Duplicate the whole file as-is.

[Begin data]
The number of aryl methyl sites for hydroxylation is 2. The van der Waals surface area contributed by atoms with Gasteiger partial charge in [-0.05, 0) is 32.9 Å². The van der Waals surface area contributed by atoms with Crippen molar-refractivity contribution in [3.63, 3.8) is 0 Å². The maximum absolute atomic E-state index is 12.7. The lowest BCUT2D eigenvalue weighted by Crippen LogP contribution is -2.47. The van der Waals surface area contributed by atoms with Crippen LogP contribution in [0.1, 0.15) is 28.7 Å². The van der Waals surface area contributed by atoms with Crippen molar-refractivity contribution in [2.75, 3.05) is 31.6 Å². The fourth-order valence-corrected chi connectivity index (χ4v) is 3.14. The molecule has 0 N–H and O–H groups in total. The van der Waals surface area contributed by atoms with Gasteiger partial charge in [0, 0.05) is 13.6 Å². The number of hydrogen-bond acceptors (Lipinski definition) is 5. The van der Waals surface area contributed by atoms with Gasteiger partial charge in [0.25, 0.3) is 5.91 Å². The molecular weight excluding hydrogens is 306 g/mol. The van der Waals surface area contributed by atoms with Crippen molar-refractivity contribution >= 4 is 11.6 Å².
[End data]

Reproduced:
The number of aryl methyl sites for hydroxylation is 2. The van der Waals surface area contributed by atoms with Gasteiger partial charge in [-0.05, 0) is 32.9 Å². The van der Waals surface area contributed by atoms with Crippen molar-refractivity contribution in [3.63, 3.8) is 0 Å². The maximum absolute atomic E-state index is 12.7. The lowest BCUT2D eigenvalue weighted by Crippen LogP contribution is -2.47. The van der Waals surface area contributed by atoms with Crippen LogP contribution in [0.1, 0.15) is 28.7 Å². The van der Waals surface area contributed by atoms with Crippen molar-refractivity contribution in [2.75, 3.05) is 31.6 Å². The fourth-order valence-corrected chi connectivity index (χ4v) is 3.14. The molecule has 0 N–H and O–H groups in total. The van der Waals surface area contributed by atoms with Gasteiger partial charge in [0, 0.05) is 13.6 Å². The number of hydrogen-bond acceptors (Lipinski definition) is 5. The van der Waals surface area contributed by atoms with Gasteiger partial charge in [0.25, 0.3) is 5.91 Å². The molecular weight excluding hydrogens is 306 g/mol. The van der Waals surface area contributed by atoms with Crippen molar-refractivity contribution >= 4 is 11.6 Å².